Friday, May 29, 2009

Insulation and keeping cosy

Hello again. I just realised that I forgot to post one important picture when I was showing you the photos of the house as it was when we moved in - the one of the kitchen, the room that is going to be transformed in this renovation project. Anyway, here it is in all its glorious melamine and teak-effect 70s glory!

We did actually rip these kitchen units out three years ago as all that brown was so gloomy and it was grimy too. We found a great company called Pineland, who charge very reasonable prices for solid wood dovetail jointed units. You send them a rough plan of your current kitchen with measurements and they then plan it for you so you actually get a made to measure kitchen for a fraction of the price. They deliver the units all made up. Fortunately, David, my husband, is quite handy and along with his dad installed the kitchen. Just as well as I was eight months pregnant at the time so not much help. We'll re-use the units from Pineland in the new kitchen as they are all free-standing.

So, onto insulation. Here is a picture of what lies under our new floor.

It may not look much and it may not be be beautiful but boy are we going to be warm this winter. I am a northerner by birth but lived for many years in London in a Victorian conversion so benefited from other people's heating systems. However, up here come winter and living in a detached stone house no matter how thick those stone walls are I have shivered. No double glazing, no roof insulation, none of this cavity wall insulation that seems to be the thing nowadays. Anyway, this thick layer of insulation has gone down under the concrete sub-floor and we will have cavity wall insulation, roof insulation, double glazed windows and dare I say it, an aga too.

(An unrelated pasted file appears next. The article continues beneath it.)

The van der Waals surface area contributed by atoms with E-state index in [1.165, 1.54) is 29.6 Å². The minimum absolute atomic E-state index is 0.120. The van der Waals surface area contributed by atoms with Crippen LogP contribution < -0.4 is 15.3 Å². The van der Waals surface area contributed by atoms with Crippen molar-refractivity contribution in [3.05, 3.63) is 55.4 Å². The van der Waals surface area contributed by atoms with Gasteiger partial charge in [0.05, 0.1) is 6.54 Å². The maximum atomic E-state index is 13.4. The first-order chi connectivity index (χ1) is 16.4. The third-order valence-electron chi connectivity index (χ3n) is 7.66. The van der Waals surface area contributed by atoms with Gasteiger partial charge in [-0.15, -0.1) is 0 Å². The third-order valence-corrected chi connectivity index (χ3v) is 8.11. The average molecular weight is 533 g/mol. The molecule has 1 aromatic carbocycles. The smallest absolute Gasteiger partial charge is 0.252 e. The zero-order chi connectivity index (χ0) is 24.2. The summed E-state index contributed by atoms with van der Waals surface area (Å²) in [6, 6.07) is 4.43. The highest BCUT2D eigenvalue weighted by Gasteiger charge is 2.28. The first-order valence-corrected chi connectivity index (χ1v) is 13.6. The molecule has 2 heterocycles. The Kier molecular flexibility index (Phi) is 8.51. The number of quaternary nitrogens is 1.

I realise this may seem like a luxury but I really believe I will use it for many different uses. It should provide the kitchen space with an ambient heat as this is the room we will spend a lot of time in. So, hopefully, we won't need to buy as much smokeless fuel or wood for our stove which has kept us warm for the last couple of winters....... plus, I'll use it to dry my clothes (I have two little boys, who through love of water and muck and not fashion-sense go through several changes of clothes a day), I enjoy baking and David likes baking bread and is a good chef, we also love our cups of tea here so no need for an electric kettle, as yet we don't have new-born lambs to warm up in the aga's bottom oven but give us time......

Whilst we are on the subject of heating, do you remember that spectacular wall of stone that was the fireplace here? Well, here's a picture I have taken of what we replaced it with.

A multi-fuel stove from Vermont Castings. We used to burn smokeless fuel but have since gone over to logs as it's cheaper at the moment. I have to say burning wood is a lot cleaner too and you can use the ash on the garden which you can't do with the ash from the coke. I got the fireplace surround from Old Flames in Easingwold and it really seems to suit the space as this is quite a large room. Also as this was never a house it would have been odd to replace it with the usual Victorian cast iron fireplace. This was the room where the headmaster had his office whilst the children were crammed into the room next door which is now a dining room, hall and snug. That doesn't seem like a very even distribution of space, does it? As for us, we use this room a lot. It has windows on all the sides bar this one with the fireplace, including a big bay window and French windows, which don't half give you a great view out. So, even in winter you don't get that cabin-fever feeling as it brings in whatever light is available even on the gloomiest day. My only issue with the windows is the style of them - another 1970s touch. But I guess this is another project.

Ok, I think that's all for today. Friday night so glass of chilled white wine calling. See you later.

Monday, May 25, 2009